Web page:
In a thought-provoking JAMA commentary out today, Stanford's John Ioannidis, MD, DSc, and two colleagues call for biomedical researchers — and funding institutions — to "sunset underperforming initiatives." Nothing controversial there, until you go on to read that some of those initiatives are in the popular fields of gene therapy, stem cell therapy or precision medicine. And, they write, perhaps some less-successful projects have been pursued simply because they fall within a top research field.
None of these popular topics has had any measurable effect on population mortality, morbidity, or life expectancy in the United States. The improvements of the past decades in these outcomes, which have been substantial but are now stalling, have largely reflected improvement in nonmedical aspects of everyday life and the operation of broad-based public health and classic prevention efforts, such as curtailing smoking, that are undervalued as outmoded and old-fashioned by the narrative.
The answer, they write, is to consider funding unconventional ideas that don't fit neatly into current research trends. For preclinical work, standards should be tightened to ensure the projects have a "public health benefit." The National Institutes of Health should change how it decides which projects to fund, they write:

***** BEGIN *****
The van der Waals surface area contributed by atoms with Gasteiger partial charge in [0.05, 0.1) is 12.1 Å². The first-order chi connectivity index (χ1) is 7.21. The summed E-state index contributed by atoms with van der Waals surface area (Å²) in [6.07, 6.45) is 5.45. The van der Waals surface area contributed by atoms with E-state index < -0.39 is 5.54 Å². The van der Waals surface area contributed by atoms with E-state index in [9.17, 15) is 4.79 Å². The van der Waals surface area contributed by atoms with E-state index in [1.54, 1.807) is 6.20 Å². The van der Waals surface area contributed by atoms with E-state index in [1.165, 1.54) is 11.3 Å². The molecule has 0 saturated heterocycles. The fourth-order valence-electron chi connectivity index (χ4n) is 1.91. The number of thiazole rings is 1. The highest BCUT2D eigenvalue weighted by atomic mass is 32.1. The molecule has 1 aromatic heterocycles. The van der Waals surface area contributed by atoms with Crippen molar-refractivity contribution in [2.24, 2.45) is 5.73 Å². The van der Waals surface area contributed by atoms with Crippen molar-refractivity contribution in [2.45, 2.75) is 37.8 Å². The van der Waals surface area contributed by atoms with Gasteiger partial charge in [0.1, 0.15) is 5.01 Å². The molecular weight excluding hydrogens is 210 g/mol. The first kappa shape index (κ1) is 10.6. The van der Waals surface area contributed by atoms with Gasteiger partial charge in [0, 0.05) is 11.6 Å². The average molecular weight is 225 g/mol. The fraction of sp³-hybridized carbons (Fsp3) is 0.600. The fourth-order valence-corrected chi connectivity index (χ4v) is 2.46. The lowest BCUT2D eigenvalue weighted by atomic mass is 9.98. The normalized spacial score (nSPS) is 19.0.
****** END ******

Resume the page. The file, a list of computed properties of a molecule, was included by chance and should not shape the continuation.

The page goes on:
Criteria such as number of publications, citations, prizes, and recognition are irrelevant as these are simply self-rewarding artifacts of the system. After several decades of substantial investment, the fundamental question is whether these big ideas have improved quality of life and life expectancy, by how much, for how many, and for whom. These are public dollars that should benefit the many, not the few.
It's an interesting read, sure to prompt some lab bench discussions.
Previously: Clinical research's flaws highlighted by Stanford's John Ioannidis, On communicating science and uncertainty: A podcast with John Ioannidis and A conversation with John Ioannidis, "the superhero poised to save" medical research
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